Matthews repeatedly suggests Clinton is a "fraud" for claiming to be a Yankees fan, despite the fact that all available evidence indicates that Clinton has been a Yankees fan since childhood. In April of 2007, former Washington Post reporter John Harris, who has written a book about Bill Clinton, told Matthews to his face that the attacks on Clinton over her history of being a Yankees fan were false. Harris said: "Hillary Clinton got hazed over saying she was a New York Yankees fan. It turned out, actually, that was right. She had been a lifelong Yankees fan. But people were all over [her] for supposedly embroidering her past." But Matthews doesn't let a little thing like the truth get in the way of his efforts to take cheap shots at Clinton: At least twice since Harris set him straight, Matthews has attacked Clinton over the Yankees fan nonsense, once calling her a "fraud."
Matthews has described Clinton as "witchy" and -- in what appears to be a classic case of projection -- claimed that "some men" say Clinton's voice sounds like "fingernails on a blackboard." In what appears to be an even more classic case of projection, Matthews has speculated that there is "out there in the country ... some gigantic monster -- big, green, horny-headed, all kinds of horns coming out, big, aggressive monster of anti-Hillaryism that hasn't shown itself: it's based upon gender."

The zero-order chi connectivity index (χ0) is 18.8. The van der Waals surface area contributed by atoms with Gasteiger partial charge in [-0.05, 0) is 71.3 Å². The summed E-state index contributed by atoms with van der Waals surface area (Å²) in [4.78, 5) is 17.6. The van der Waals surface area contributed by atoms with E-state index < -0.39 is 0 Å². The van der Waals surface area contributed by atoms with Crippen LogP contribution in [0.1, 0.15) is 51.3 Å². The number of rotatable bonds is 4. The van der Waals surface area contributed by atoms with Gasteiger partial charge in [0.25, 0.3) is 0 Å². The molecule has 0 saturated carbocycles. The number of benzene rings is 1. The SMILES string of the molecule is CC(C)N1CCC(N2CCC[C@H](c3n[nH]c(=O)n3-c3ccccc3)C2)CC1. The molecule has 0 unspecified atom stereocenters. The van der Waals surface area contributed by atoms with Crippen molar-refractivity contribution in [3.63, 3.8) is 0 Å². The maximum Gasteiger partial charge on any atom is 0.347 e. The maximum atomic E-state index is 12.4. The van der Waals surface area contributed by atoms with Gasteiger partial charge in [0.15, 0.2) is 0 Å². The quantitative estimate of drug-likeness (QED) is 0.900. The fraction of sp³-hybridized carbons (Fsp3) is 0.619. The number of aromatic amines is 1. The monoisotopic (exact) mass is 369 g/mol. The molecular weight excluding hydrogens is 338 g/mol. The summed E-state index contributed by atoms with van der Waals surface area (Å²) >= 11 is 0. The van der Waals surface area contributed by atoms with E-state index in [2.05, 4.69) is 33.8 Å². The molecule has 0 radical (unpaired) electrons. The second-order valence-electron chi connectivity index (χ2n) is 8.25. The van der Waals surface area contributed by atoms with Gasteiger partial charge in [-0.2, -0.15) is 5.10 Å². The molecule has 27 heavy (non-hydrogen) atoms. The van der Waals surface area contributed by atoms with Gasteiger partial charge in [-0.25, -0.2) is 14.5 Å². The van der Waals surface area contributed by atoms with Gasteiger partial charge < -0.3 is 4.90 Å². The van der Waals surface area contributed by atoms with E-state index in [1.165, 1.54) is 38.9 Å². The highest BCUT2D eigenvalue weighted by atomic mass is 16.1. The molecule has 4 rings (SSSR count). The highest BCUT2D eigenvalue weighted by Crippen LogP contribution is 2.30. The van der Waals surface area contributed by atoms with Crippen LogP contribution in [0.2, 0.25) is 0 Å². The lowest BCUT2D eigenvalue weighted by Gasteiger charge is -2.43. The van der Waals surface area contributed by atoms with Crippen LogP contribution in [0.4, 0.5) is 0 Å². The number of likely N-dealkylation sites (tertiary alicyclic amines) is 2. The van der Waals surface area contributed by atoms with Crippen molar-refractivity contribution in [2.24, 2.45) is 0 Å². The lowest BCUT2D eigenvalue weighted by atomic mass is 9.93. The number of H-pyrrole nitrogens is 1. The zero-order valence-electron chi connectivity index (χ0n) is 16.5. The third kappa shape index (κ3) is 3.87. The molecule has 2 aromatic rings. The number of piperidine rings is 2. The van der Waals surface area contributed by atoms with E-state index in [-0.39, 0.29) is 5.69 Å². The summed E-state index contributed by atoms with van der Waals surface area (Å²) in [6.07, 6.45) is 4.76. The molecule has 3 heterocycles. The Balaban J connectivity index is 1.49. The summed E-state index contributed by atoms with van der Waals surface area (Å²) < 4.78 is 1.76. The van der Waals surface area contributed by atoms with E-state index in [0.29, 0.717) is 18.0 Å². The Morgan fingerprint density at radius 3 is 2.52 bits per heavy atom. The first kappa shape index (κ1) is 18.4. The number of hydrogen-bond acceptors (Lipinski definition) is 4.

There's more, but I think you get the point.
In 2005, for example, Matthews said of Bush: "I like him. Everybody sort of likes the president, except for the real whack-jobs, maybe on the left -- I mean -- like him personally." At the time the "real whack-jobs" who disliked Bush constituted a majority of the American public.
If Bush could do little wrong in Matthews' book, it sometimes seemed Barack Obama could do little right, as Matthews frequently ridiculed the Democratic presidential candidate for a preposterous variety of purported shortcomings. (True, Matthews also effusively praised Obama at times, often contradicting his own previous -- and future -- criticisms. Matthews rarely appears burdened by a need to maintain consistent, coherent viewpoints.)